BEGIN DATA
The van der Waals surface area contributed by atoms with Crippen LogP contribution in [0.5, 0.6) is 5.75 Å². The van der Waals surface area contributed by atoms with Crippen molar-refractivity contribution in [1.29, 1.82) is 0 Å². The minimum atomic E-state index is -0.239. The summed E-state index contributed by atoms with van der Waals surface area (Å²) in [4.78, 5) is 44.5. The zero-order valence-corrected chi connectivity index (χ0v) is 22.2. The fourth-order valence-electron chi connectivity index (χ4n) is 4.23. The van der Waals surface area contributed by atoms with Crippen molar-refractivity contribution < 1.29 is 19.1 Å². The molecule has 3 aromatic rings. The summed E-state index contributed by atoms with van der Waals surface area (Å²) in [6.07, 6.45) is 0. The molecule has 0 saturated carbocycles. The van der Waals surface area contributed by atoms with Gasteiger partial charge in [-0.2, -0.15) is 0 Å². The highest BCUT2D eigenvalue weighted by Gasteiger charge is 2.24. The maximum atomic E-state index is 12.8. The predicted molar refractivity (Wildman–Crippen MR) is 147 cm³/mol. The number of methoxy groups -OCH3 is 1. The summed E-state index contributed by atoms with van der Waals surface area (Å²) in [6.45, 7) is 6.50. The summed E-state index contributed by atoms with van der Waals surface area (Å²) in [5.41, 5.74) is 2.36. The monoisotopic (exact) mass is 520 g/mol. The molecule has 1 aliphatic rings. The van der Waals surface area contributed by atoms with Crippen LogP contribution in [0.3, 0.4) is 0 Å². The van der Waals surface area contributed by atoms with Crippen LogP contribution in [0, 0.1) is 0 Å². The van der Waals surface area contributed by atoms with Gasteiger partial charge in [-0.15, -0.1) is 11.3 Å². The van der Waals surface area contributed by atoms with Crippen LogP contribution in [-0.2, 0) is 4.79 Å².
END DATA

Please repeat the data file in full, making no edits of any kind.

The van der Waals surface area contributed by atoms with Crippen LogP contribution in [0.5, 0.6) is 5.75 Å². The van der Waals surface area contributed by atoms with Crippen molar-refractivity contribution in [1.29, 1.82) is 0 Å². The minimum atomic E-state index is -0.239. The summed E-state index contributed by atoms with van der Waals surface area (Å²) in [4.78, 5) is 44.5. The zero-order valence-corrected chi connectivity index (χ0v) is 22.2. The fourth-order valence-electron chi connectivity index (χ4n) is 4.23. The van der Waals surface area contributed by atoms with Crippen molar-refractivity contribution < 1.29 is 19.1 Å². The molecule has 3 aromatic rings. The summed E-state index contributed by atoms with van der Waals surface area (Å²) in [6.07, 6.45) is 0. The molecule has 0 saturated carbocycles. The van der Waals surface area contributed by atoms with Gasteiger partial charge in [-0.2, -0.15) is 0 Å². The highest BCUT2D eigenvalue weighted by Gasteiger charge is 2.24. The maximum atomic E-state index is 12.8. The predicted molar refractivity (Wildman–Crippen MR) is 147 cm³/mol. The number of methoxy groups -OCH3 is 1. The summed E-state index contributed by atoms with van der Waals surface area (Å²) in [6.45, 7) is 6.50. The summed E-state index contributed by atoms with van der Waals surface area (Å²) in [5.41, 5.74) is 2.36. The monoisotopic (exact) mass is 520 g/mol. The molecule has 1 aliphatic rings. The van der Waals surface area contributed by atoms with Crippen LogP contribution in [0.3, 0.4) is 0 Å². The van der Waals surface area contributed by atoms with Crippen LogP contribution in [0, 0.1) is 0 Å². The van der Waals surface area contributed by atoms with Gasteiger partial charge in [-0.15, -0.1) is 11.3 Å². The van der Waals surface area contributed by atoms with Crippen LogP contribution in [-0.2, 0) is 4.79 Å².